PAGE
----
How does dimensional data modeling fit into non-relational DBs (.e.g, CouchDB or BerkeleyDB, which you mentioned earlier)?

Matt The most popular non-general purpose RDBMS systems out there are probably the OLAP systems from companies like Microsoft, Oracle and IBM. I'm not positive but I think often times their a general purpose RDBMS with additional code for doing cubes and aggregations quickly. CouchDB and BerkeleyDB as you mention, aren't an RDMS system. BerkeleyDB is a really excellent, fast, highly concurrent Btree and HashTable for the most part. That's not to belittle it; just the best way to explain it. It a great place to start if you want to build a database system yourself. In fact, MySQL in the beginning used it as it's backend. You could use BerkeleyDB as a store for dimensional data. One thing to remember though is BerkeleyDB is doesn't have a query language. So unless you have a fixed set of queries, you'll likely have to write code to breakdown your query language into gets and puts for BerkeleyDB to work. CouchDB too could work as a dimensional data store. I don't think I would though. It's the same reason I don't like most DBs out there for dimensional data store, they store the data inefficiently for the task at hand. Most RDBMS are row stores meaning they store all the attributes (columns) of a row together. This works great for transactional systems where most calls are like User.find(1) and you need to operate on the entire state of the User model. It's not great when you're just concerned with the age attribute for all rows. The real solution is to use a column store like MonetDB or Vertica. I personally would like to build a better open source one but am having problems finding time. With a column store, each column in a row is stored separately on disk. This makes a query on a column for all rows very fast. It also allows for great compression and encoding. Column stores have shown 100x-1000x improvements compared to row stores.

Ruby isn't the fastest language around, what makes it the right language for data processing and visualization?

Matt Ruby doesn't have the fastest execution time but I'd argue no language is going to have a fastest enough execution time. The truth is when processing large datasets you often run into physical limitations. For example, a 100GB dataset on a Fibre Channel drive theoretically takes about 2 minutes to read. So even before you add code, you're looking at a minimum of 2 minutes. A faster language cannot change that. So in order to speed things up you have to look for better algorithms such optimized b-trees, encoding, compression, indexes, projections, etc.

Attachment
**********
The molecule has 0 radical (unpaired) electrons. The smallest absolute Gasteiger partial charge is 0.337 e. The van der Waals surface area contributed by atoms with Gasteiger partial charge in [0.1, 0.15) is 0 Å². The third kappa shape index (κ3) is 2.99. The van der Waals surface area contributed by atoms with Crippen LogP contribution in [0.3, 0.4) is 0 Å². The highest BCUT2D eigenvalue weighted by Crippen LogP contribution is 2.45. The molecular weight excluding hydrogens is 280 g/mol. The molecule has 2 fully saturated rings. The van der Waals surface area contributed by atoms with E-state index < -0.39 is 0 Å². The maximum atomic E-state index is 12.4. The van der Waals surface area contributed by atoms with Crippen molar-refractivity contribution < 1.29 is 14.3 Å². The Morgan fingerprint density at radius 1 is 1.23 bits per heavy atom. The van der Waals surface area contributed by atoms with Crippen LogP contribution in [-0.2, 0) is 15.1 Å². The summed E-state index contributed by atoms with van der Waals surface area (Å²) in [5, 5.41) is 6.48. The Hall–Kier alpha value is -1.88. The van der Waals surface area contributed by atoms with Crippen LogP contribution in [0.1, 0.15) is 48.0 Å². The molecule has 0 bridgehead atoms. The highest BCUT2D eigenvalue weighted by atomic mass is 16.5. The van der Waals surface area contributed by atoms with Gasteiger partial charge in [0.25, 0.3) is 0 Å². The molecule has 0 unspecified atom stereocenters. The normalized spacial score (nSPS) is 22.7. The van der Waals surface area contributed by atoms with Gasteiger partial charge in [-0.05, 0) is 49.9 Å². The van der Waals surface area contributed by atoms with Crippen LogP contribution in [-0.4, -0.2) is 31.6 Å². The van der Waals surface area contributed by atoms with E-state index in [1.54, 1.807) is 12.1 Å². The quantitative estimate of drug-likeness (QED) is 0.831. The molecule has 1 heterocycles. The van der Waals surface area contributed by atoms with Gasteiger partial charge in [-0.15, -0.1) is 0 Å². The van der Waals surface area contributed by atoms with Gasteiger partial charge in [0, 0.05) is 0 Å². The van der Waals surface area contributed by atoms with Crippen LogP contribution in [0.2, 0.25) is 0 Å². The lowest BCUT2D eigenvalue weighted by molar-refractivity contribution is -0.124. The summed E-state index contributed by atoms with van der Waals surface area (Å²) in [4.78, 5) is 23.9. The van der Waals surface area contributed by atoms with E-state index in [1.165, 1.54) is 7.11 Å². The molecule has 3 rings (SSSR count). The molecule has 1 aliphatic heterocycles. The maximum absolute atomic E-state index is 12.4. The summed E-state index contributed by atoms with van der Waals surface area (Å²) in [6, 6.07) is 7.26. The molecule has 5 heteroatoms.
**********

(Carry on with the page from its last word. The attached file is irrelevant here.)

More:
So if execution time isn't important, why Ruby then? Why not use Java, C or Erlang? I think there are two main reasons. The first is Ruby's ability to easily access and transform data and Ruby's ability to integrate with almost anything. The success of a data processing project often rests in the quality and quantity of data to process. Ruby with it's scripting ability and large number of gems make it easy to create programs to fetch data from a variety of databases, web services, web sites (scraping), ftp sites, etc. Of course data from multiple sources often have different names for the same thing and this is also where Ruby shines. Ruby's regular expressions, blocks and dynamic typing make data transformation much easier than in other languages.

The second main reason to use Ruby is to interact with the diverse number of components needed to query and report in data sets. This includes everything from data stores like BerkeleyDB, PostgreSQL, and Vertica, to various visualization libraries like Processing, Graphviz, ImageMagick, and FFMpeg. In short, you can use the best tool for each job and control them all with Ruby or just one language.

What makes you the right person to write about it?

Matt I've been intrigued with data ever since college. My degree is actually in biochemistry but I worked at the Space Science Engineering Center providing support to scientists as they studied weather data from satellites, sea buoys, inframeters, Antarctica ice cores and other remote sensing equipment. Most of the work was done in C or Fortran and the data was typically structured as a number of matrices some of which were absolutely huge. It wasn't uncommon for a program take four days to run using the latest SGI Origin hardware available. After college I worked for a number of places that dealt with very large datasets including the United States Postal Service, later at the Federal Reserve and now as a consultant. During my years I've had to build everything from databases to visualization systems. I've also spent much time working with the end users of such systems to understand how they interact with data. This includes typically 2D graphs to complex animations to completely immersive cave systems. It's quite easy to have two people interpret the exact same complex data visualization completely different. I know what makes a successful project and maybe more importantly I also know what guarantees complete failure.